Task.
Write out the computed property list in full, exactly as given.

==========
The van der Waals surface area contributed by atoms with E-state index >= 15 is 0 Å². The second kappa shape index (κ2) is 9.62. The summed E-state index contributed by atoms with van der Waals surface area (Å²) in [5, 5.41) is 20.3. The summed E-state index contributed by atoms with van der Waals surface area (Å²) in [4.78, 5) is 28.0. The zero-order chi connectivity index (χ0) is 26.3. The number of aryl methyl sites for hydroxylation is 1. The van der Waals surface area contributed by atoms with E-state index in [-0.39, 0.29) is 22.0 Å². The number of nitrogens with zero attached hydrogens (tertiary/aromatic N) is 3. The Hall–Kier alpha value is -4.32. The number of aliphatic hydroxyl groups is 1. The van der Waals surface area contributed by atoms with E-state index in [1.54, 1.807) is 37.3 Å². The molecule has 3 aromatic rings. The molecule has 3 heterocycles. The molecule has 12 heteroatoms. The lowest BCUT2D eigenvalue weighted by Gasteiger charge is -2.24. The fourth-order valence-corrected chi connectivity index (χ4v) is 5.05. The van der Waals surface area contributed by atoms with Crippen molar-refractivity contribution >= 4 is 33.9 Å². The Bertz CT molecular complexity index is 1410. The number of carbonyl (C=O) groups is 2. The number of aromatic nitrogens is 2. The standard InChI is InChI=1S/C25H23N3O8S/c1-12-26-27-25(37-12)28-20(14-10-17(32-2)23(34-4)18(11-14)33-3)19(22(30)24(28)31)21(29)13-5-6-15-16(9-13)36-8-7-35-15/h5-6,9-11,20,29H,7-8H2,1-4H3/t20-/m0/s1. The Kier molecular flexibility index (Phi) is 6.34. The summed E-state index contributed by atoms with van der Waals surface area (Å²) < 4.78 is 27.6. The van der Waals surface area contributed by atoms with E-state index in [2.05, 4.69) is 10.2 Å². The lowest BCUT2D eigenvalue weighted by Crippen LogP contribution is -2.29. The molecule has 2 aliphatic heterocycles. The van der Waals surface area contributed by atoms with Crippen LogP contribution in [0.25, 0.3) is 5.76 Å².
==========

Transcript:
The van der Waals surface area contributed by atoms with E-state index >= 15 is 0 Å². The second kappa shape index (κ2) is 9.62. The summed E-state index contributed by atoms with van der Waals surface area (Å²) in [5, 5.41) is 20.3. The summed E-state index contributed by atoms with van der Waals surface area (Å²) in [4.78, 5) is 28.0. The zero-order chi connectivity index (χ0) is 26.3. The number of aryl methyl sites for hydroxylation is 1. The van der Waals surface area contributed by atoms with E-state index in [-0.39, 0.29) is 22.0 Å². The number of nitrogens with zero attached hydrogens (tertiary/aromatic N) is 3. The Hall–Kier alpha value is -4.32. The number of aliphatic hydroxyl groups is 1. The van der Waals surface area contributed by atoms with E-state index in [1.54, 1.807) is 37.3 Å². The molecule has 3 aromatic rings. The molecule has 3 heterocycles. The molecule has 12 heteroatoms. The lowest BCUT2D eigenvalue weighted by Gasteiger charge is -2.24. The fourth-order valence-corrected chi connectivity index (χ4v) is 5.05. The van der Waals surface area contributed by atoms with Crippen molar-refractivity contribution >= 4 is 33.9 Å². The Bertz CT molecular complexity index is 1410. The number of carbonyl (C=O) groups is 2. The number of aromatic nitrogens is 2. The standard InChI is InChI=1S/C25H23N3O8S/c1-12-26-27-25(37-12)28-20(14-10-17(32-2)23(34-4)18(11-14)33-3)19(22(30)24(28)31)21(29)13-5-6-15-16(9-13)36-8-7-35-15/h5-6,9-11,20,29H,7-8H2,1-4H3/t20-/m0/s1. The Kier molecular flexibility index (Phi) is 6.34. The summed E-state index contributed by atoms with van der Waals surface area (Å²) < 4.78 is 27.6. The van der Waals surface area contributed by atoms with E-state index in [2.05, 4.69) is 10.2 Å². The lowest BCUT2D eigenvalue weighted by Crippen LogP contribution is -2.29. The molecule has 2 aliphatic heterocycles. The van der Waals surface area contributed by atoms with Crippen LogP contribution in [0.25, 0.3) is 5.76 Å².